Jamie Oliver’s Epic Ribeye Steak

With the scrumptious successes of the previous recipes, we found ourselves binging a few more episodes of Jamie’s Quick and Easy Food. Well, of course, I instantly fell in love with his Epic Ribeye Steak recipe. What can I say? I’m just a sucker for anything epic. I listen to Florence & the Machine to chill, Rupaul and Cher to get pumped up full dancing queen style, and these days I’m hardly interested in any book or movie that isn’t, in the least, a trilogy. So, I am all about a double protein Epic steak dinner. You’ll have to excuse me while I let a little Texas shine through, because I love double protein anything!

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In Texas, it is pretty essential to serve meat and beans together at the same meal, like burgers and baked beans, fish fry and pintos, Andouille and red beans, or skirt steak fajitas and refried beans. Who knew? I’ve eaten epic meals my entire life. I got super excited to cook this meal, and although the negative, self-deprecating snickers of self-doubt kept trying to take control again, I let the joy of anticipating cooking and sharing this meal with my wife relentlessly wash over me. Cooking this recipe sparked joy within me, and I might have even danced in the kitchen a little when no one was looking. While I plated the steak and beans, I tried to harness the same enthusiasm Jamie did on his show. Instead of beating myself up about what I should of done better, I let go. The internal temperature ended up medium instead of the medium rare I was after, but the steak was still very tender and flavorful regardless. And the beans? OMG those were fan-freaking-tastic! I doubt I would have have thought on my own to pair an epic ribeye steak with the humble white bean, but the two were, as we say down South, a match made in Heaven. That’s three for three so far. I think this Jamie fella might be on to something.


Variation: I haven’t really seen jarred beans, like in Jamie’s recipe, in groceries in my area. I’m sure I could go on a scavenger hunt and find them in a gourmet shop somewhere, but since I enjoy it anyway, I decided to just cook my own beans old school East Texas style, but in the slow cooker. Course, my Momma always cooked hers on the stove top carefully babying Pintos for hours until everything tasted just right. I achieve the same intensity of flavor by resting my slow cooker beans in the fridge a couple hours before dinner and then finishing them in a hot cast iron skillet just before serving. I’m sure canned beans would work in this recipe just as well though. It’s really just whatever you feel like doing.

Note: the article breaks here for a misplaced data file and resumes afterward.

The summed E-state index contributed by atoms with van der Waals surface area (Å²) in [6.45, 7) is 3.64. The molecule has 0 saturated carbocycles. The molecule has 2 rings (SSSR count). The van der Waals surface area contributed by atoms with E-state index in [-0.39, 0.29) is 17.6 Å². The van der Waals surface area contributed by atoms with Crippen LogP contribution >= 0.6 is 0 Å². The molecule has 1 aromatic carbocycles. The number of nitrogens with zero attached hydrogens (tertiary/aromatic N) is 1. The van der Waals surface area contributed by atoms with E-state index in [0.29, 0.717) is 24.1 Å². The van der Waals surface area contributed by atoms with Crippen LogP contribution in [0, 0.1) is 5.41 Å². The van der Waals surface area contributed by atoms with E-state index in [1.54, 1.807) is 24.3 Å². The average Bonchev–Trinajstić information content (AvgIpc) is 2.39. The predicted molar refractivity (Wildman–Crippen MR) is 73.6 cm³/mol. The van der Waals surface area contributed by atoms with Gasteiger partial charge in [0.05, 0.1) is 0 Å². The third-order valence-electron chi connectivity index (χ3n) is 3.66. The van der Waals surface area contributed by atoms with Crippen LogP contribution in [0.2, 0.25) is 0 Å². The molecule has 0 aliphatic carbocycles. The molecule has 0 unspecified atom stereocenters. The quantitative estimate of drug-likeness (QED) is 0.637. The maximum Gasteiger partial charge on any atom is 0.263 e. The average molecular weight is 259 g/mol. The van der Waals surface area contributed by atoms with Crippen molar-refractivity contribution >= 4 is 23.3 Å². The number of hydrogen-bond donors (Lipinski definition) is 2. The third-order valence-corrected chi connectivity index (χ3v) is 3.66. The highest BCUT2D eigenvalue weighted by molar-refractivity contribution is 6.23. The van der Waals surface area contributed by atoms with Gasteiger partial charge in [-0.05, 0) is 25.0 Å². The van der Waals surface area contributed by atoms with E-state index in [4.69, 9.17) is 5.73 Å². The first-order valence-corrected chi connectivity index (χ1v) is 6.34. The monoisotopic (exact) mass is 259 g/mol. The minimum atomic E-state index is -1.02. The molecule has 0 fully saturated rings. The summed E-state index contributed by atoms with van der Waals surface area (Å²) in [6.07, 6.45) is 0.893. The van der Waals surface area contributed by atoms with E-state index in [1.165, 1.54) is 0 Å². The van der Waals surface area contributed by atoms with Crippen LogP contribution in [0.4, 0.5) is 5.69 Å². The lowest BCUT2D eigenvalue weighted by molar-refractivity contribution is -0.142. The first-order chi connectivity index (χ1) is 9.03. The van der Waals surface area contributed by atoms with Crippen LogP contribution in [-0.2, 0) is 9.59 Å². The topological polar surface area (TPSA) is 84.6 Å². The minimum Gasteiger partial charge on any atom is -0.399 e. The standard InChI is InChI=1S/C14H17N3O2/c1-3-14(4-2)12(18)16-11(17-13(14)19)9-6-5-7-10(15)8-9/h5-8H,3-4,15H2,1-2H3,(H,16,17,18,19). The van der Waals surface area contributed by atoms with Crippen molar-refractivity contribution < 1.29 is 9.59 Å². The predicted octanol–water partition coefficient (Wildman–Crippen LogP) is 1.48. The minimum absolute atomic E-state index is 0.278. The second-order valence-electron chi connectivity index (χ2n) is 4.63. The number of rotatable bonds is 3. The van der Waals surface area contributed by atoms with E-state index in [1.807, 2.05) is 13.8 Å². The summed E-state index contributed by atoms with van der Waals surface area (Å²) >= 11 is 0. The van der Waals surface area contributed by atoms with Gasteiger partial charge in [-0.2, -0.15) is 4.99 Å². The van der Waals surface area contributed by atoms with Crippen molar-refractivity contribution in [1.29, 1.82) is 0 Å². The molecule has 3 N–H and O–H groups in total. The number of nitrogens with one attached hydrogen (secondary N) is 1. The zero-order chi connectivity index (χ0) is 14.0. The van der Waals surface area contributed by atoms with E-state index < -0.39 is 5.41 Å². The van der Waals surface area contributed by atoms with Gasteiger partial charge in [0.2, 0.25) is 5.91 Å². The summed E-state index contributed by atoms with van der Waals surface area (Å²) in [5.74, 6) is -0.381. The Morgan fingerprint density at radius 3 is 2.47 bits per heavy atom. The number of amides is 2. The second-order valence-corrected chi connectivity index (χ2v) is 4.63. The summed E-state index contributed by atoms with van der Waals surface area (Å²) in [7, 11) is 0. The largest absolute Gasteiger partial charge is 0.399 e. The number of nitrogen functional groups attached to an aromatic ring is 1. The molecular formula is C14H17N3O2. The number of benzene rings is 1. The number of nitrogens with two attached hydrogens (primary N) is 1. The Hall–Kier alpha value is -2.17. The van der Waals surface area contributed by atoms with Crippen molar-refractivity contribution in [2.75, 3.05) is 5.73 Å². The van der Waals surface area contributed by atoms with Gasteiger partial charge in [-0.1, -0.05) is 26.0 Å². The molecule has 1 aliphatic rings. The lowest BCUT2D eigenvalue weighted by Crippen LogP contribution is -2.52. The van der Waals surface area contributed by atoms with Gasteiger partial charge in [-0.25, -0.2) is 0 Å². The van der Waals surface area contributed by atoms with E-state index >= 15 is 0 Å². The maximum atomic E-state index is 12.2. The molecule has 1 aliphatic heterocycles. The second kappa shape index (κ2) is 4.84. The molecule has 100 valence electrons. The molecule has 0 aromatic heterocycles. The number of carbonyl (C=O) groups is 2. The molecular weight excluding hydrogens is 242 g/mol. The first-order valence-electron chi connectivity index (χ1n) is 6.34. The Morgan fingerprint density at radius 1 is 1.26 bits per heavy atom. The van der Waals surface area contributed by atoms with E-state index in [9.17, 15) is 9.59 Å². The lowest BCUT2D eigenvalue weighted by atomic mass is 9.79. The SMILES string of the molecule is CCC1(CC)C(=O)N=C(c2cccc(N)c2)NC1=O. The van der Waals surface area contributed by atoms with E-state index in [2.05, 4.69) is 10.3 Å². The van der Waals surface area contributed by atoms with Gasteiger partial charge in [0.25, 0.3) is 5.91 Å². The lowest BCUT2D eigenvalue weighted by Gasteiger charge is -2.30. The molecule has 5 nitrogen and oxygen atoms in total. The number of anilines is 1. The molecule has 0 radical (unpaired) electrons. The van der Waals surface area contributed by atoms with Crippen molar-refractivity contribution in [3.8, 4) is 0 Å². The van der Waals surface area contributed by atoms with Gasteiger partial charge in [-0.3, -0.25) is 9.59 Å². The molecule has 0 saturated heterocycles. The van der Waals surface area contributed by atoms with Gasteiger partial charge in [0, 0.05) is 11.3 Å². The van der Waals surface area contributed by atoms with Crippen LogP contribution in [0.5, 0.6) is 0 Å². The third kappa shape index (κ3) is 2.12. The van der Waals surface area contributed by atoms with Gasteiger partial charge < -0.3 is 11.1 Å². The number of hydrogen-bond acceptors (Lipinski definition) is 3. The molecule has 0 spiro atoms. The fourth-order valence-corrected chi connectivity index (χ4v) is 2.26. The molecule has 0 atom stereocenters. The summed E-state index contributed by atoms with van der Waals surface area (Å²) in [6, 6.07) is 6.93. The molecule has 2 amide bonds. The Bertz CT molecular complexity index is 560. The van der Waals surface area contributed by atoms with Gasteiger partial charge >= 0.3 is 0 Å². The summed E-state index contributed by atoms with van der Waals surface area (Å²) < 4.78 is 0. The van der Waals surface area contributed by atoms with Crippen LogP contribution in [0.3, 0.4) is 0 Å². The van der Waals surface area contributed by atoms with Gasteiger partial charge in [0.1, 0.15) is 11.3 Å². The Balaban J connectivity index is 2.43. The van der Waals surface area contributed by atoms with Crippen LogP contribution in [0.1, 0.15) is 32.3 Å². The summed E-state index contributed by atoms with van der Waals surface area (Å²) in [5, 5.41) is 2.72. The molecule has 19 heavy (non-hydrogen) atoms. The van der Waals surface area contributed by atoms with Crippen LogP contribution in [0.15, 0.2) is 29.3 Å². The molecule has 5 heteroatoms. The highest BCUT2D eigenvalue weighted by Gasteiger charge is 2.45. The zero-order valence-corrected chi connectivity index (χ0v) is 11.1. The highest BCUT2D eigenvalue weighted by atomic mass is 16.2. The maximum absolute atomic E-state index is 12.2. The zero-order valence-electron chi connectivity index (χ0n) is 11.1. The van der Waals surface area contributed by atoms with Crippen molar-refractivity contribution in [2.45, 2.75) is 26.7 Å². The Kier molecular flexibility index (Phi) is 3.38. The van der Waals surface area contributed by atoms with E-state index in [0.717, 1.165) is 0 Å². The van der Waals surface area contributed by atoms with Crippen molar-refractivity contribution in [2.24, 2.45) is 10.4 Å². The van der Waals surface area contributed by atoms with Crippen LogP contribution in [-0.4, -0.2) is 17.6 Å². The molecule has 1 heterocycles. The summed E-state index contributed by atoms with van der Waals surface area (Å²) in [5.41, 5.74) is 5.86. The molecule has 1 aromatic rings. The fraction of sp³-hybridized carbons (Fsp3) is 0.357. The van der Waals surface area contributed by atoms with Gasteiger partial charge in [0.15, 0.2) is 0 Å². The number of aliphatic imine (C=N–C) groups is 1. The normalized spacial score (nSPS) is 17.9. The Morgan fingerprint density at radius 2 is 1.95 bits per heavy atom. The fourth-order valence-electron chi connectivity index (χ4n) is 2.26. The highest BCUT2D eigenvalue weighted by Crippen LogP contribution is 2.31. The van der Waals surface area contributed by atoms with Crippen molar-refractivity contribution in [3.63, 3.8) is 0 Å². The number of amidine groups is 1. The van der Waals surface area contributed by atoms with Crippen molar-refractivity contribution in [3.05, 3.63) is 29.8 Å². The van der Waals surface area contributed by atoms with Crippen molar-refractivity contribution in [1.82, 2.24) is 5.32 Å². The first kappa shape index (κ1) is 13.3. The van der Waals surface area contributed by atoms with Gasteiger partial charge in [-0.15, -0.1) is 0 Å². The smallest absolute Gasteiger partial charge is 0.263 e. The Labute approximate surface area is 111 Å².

(and another FeFe photobomb)

Find the original recipe here:


Cannellini Beans with Rosemary and Cremini Mushrooms


1/2 cup dried Cannellini Beans, sorted of any rocks or debris, then rinsed

3 sprigs Rosemary, stems removed and rough chopped, divided

1 cup Cremini Mushrooms, quartered

4 fresh Garlic cloves, sliced

2 cups Water

2 Tbsp Beef Better than Bouillon

1 tab of salted Butter

1 Tbsp Apple Cider or Red Wine Vinegar, reserved

Salt and Pepper to taste


Add all ingredients, reserving about a tablespoon of the fresh Rosemary, to a slow cooker set to the highest setting. Cook covered four hours on high, adding water as needed. Reduce to low and continue cooking until beans reach desired tenderness, 30 minutes more up to two hours more. You want the beans tender, but not mushy.  Taste, salt and pepper, as needed. Once the beans are tender, transfer the beans and some of the broth to a storage container and rest in the fridge until ready to use.

Over medium high flame, heat a cast iron skillet. Add the tab of butter and the Cremini mushrooms and saute until just tender. Stir in the cooked Cannellini Beans and bring to a hard simmer. Heat until the beans are warmed through, mashing a few if desired to thicken the stew. Turn off the heat and stir in the fresh Rosemary and tablespoon of vinegar. Taste, salt and pepper, as needed. Allow to rest a few minutes before serving.

One Comment Add yours

  1. Sheree says:


    Liked by 1 person

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